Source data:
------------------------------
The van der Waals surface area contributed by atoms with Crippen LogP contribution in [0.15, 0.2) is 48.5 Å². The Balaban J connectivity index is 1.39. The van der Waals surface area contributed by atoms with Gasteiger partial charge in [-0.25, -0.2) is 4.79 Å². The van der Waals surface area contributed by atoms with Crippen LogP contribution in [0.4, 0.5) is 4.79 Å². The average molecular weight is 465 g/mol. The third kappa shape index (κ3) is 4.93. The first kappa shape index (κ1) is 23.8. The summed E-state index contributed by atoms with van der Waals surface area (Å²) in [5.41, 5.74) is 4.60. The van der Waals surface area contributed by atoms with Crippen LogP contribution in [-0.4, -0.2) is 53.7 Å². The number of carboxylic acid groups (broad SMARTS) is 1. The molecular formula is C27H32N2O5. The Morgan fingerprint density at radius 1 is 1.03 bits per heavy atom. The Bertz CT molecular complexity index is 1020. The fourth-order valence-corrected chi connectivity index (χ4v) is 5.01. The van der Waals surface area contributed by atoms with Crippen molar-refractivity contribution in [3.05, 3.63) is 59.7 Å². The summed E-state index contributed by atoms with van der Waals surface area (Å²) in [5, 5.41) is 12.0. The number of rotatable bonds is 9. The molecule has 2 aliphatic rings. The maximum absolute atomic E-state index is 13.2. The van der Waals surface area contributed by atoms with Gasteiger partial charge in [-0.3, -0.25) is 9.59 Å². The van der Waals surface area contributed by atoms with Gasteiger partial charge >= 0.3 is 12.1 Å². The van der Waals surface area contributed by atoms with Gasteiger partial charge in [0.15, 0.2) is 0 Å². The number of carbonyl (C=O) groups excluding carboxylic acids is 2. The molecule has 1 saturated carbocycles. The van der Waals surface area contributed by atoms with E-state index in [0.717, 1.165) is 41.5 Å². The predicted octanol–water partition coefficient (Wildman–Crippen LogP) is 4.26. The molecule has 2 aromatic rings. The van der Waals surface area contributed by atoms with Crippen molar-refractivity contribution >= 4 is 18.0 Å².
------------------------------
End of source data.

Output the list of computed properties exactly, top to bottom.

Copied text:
The van der Waals surface area contributed by atoms with Crippen LogP contribution in [0.15, 0.2) is 48.5 Å². The Balaban J connectivity index is 1.39. The van der Waals surface area contributed by atoms with Gasteiger partial charge in [-0.25, -0.2) is 4.79 Å². The van der Waals surface area contributed by atoms with Crippen LogP contribution in [0.4, 0.5) is 4.79 Å². The average molecular weight is 465 g/mol. The third kappa shape index (κ3) is 4.93. The first kappa shape index (κ1) is 23.8. The summed E-state index contributed by atoms with van der Waals surface area (Å²) in [5.41, 5.74) is 4.60. The van der Waals surface area contributed by atoms with Crippen LogP contribution in [-0.4, -0.2) is 53.7 Å². The number of carboxylic acid groups (broad SMARTS) is 1. The molecular formula is C27H32N2O5. The Morgan fingerprint density at radius 1 is 1.03 bits per heavy atom. The Bertz CT molecular complexity index is 1020. The fourth-order valence-corrected chi connectivity index (χ4v) is 5.01. The van der Waals surface area contributed by atoms with Crippen molar-refractivity contribution in [3.05, 3.63) is 59.7 Å². The summed E-state index contributed by atoms with van der Waals surface area (Å²) in [5, 5.41) is 12.0. The number of rotatable bonds is 9. The molecule has 2 aliphatic rings. The maximum absolute atomic E-state index is 13.2. The van der Waals surface area contributed by atoms with Gasteiger partial charge in [-0.3, -0.25) is 9.59 Å². The van der Waals surface area contributed by atoms with Gasteiger partial charge >= 0.3 is 12.1 Å². The van der Waals surface area contributed by atoms with Gasteiger partial charge in [0.15, 0.2) is 0 Å². The number of carbonyl (C=O) groups excluding carboxylic acids is 2. The molecule has 1 saturated carbocycles. The van der Waals surface area contributed by atoms with E-state index in [0.717, 1.165) is 41.5 Å². The predicted octanol–water partition coefficient (Wildman–Crippen LogP) is 4.26. The molecule has 2 aromatic rings. The van der Waals surface area contributed by atoms with Crippen molar-refractivity contribution >= 4 is 18.0 Å².